Webhooks are user-defined HTTP callbacks. They are triggered by some event in a web application and can facilitate integrating different applications or third-party APIs, like Twilio.
Twilio uses webhooks to let your application know when events happen, such as receiving an SMS message or getting an incoming phone call. When the event occurs, Twilio makes an HTTP request (usually a POST or a GET) to the URL you configured for the webhook. Twilio's request will include details of the event such as the incoming phone number or the body of an incoming message. Many other modern web services like GitHub and Slack also make use of webhooks to communicate events.
Some of these webhooks are informational (such as letting you know that a voice call recording is ready for download), and others require your web application to respond (for instance, letting Twilio know what to do when someone calls your Twilio phone number).
Ready to start building webhooks for Twilio in your own web application? Listen to the following Twilio Tip, and read this guide to get started with webhooks.
Each Twilio product uses webhooks differently. To learn more about which webhooks each product uses, and how to set them up with your application, visit these pages:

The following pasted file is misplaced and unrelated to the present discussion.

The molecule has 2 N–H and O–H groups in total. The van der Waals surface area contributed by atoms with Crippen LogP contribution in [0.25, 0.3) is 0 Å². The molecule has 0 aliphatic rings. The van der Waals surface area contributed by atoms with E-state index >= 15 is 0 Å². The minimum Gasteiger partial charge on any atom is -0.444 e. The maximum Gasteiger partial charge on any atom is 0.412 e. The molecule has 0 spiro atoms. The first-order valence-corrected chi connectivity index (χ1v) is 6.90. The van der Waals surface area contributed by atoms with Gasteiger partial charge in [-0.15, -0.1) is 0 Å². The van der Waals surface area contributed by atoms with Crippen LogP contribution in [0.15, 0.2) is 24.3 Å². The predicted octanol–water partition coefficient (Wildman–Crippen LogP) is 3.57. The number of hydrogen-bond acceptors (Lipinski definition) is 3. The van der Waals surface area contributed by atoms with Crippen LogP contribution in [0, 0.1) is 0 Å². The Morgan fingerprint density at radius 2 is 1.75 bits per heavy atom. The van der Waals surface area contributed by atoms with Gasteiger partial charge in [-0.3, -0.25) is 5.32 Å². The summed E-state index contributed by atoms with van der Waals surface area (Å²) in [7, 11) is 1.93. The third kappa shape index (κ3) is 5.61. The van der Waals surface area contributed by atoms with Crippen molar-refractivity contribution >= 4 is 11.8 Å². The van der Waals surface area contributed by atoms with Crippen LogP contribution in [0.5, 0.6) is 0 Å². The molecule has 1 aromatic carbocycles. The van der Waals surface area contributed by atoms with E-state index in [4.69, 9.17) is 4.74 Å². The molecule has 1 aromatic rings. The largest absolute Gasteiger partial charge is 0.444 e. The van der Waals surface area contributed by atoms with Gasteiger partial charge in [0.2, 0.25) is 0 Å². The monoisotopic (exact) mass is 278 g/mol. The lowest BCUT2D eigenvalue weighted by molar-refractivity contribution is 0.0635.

Webhooks aren’t just limited to products. You can also have Twilio send you webhooks when events occur in your application, such as billing levels reaching a certain threshold, or if an error occurs when Twilio calls your web application. You could setup a pipeline that sends your webhooks into Slack, Microsoft Teams, or another chat system. You could also set up a webhook that notifies you via email.
Learn more about each of these areas on these pages:
Get an in-depth discussion of webhooks, learn how to validate that inbound webhooks are from Twilio, and read answers to questions from the Twilio developer community.
Ready to start implementing webhooks with your own application? Want to see what capabilities webhooks have? Follow along with these tutorials to learn how to track delivery status for messages, reply to text messages, or to use Azure Functions to create serverless webhooks.
- Track Delivery Status of Messages
- Receive and Reply to SMS and MMS Messages
- Serverless Webhooks with Azure Functions and C#
- Serverless Webhooks with Azure Functions and Node.js
- Creating an ASP.NET MVC Webhook Project